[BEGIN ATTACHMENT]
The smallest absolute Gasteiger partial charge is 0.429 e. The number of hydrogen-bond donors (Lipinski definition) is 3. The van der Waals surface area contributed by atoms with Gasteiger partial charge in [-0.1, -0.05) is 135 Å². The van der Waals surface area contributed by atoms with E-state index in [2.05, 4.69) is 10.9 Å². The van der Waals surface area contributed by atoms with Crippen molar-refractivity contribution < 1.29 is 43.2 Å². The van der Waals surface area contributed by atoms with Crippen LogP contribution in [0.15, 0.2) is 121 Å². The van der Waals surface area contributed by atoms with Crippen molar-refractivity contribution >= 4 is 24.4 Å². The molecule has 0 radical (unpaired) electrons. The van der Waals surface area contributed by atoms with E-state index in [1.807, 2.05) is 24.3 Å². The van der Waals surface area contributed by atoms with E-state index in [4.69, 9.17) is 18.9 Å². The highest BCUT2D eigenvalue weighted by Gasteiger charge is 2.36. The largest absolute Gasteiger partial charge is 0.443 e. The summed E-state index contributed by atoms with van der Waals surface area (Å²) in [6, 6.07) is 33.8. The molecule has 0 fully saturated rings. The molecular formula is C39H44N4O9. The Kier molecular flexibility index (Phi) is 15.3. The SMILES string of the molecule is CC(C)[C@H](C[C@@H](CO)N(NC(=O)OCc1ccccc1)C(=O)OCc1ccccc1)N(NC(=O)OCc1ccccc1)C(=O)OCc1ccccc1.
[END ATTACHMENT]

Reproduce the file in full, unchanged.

The smallest absolute Gasteiger partial charge is 0.429 e. The number of hydrogen-bond donors (Lipinski definition) is 3. The van der Waals surface area contributed by atoms with Gasteiger partial charge in [-0.1, -0.05) is 135 Å². The van der Waals surface area contributed by atoms with E-state index in [2.05, 4.69) is 10.9 Å². The van der Waals surface area contributed by atoms with Crippen molar-refractivity contribution < 1.29 is 43.2 Å². The van der Waals surface area contributed by atoms with Crippen LogP contribution in [0.15, 0.2) is 121 Å². The van der Waals surface area contributed by atoms with Crippen molar-refractivity contribution >= 4 is 24.4 Å². The molecule has 0 radical (unpaired) electrons. The van der Waals surface area contributed by atoms with E-state index in [1.807, 2.05) is 24.3 Å². The van der Waals surface area contributed by atoms with E-state index in [4.69, 9.17) is 18.9 Å². The highest BCUT2D eigenvalue weighted by Gasteiger charge is 2.36. The largest absolute Gasteiger partial charge is 0.443 e. The summed E-state index contributed by atoms with van der Waals surface area (Å²) in [6, 6.07) is 33.8. The molecule has 0 fully saturated rings. The molecular formula is C39H44N4O9. The Kier molecular flexibility index (Phi) is 15.3. The SMILES string of the molecule is CC(C)[C@H](C[C@@H](CO)N(NC(=O)OCc1ccccc1)C(=O)OCc1ccccc1)N(NC(=O)OCc1ccccc1)C(=O)OCc1ccccc1.